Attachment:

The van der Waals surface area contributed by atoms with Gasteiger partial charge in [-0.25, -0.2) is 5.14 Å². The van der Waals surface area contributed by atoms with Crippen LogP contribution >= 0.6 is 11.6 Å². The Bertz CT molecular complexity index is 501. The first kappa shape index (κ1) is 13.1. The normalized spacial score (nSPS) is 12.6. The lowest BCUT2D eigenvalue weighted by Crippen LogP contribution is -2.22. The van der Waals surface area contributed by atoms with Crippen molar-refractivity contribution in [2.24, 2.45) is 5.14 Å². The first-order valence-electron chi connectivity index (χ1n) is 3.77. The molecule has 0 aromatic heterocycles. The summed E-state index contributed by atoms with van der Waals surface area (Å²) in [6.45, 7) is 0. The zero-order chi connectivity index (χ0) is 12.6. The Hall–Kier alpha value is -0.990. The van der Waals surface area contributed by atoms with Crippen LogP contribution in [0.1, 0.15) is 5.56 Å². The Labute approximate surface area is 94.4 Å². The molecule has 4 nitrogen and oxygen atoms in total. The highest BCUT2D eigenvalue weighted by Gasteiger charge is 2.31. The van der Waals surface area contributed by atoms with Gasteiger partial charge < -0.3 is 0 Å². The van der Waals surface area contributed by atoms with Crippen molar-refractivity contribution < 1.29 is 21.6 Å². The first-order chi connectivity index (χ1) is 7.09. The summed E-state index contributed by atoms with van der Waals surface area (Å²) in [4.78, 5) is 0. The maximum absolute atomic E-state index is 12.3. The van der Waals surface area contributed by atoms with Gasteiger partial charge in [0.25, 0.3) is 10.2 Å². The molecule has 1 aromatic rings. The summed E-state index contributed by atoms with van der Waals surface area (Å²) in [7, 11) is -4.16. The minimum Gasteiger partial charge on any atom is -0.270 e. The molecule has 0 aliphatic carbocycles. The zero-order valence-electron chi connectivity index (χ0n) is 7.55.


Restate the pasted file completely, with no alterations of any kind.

The van der Waals surface area contributed by atoms with Gasteiger partial charge in [-0.25, -0.2) is 5.14 Å². The van der Waals surface area contributed by atoms with Crippen LogP contribution >= 0.6 is 11.6 Å². The Bertz CT molecular complexity index is 501. The first kappa shape index (κ1) is 13.1. The normalized spacial score (nSPS) is 12.6. The lowest BCUT2D eigenvalue weighted by Crippen LogP contribution is -2.22. The van der Waals surface area contributed by atoms with Crippen molar-refractivity contribution in [2.24, 2.45) is 5.14 Å². The first-order valence-electron chi connectivity index (χ1n) is 3.77. The molecule has 0 aromatic heterocycles. The summed E-state index contributed by atoms with van der Waals surface area (Å²) in [6.45, 7) is 0. The zero-order chi connectivity index (χ0) is 12.6. The Hall–Kier alpha value is -0.990. The van der Waals surface area contributed by atoms with Crippen LogP contribution in [0.1, 0.15) is 5.56 Å². The Labute approximate surface area is 94.4 Å². The molecule has 4 nitrogen and oxygen atoms in total. The highest BCUT2D eigenvalue weighted by Gasteiger charge is 2.31. The van der Waals surface area contributed by atoms with Gasteiger partial charge < -0.3 is 0 Å². The van der Waals surface area contributed by atoms with Crippen molar-refractivity contribution < 1.29 is 21.6 Å². The first-order chi connectivity index (χ1) is 7.09. The summed E-state index contributed by atoms with van der Waals surface area (Å²) in [4.78, 5) is 0. The maximum absolute atomic E-state index is 12.3. The van der Waals surface area contributed by atoms with Gasteiger partial charge in [0.25, 0.3) is 10.2 Å². The molecule has 1 aromatic rings. The summed E-state index contributed by atoms with van der Waals surface area (Å²) in [7, 11) is -4.16. The minimum Gasteiger partial charge on any atom is -0.270 e. The molecule has 0 aliphatic carbocycles. The zero-order valence-electron chi connectivity index (χ0n) is 7.55.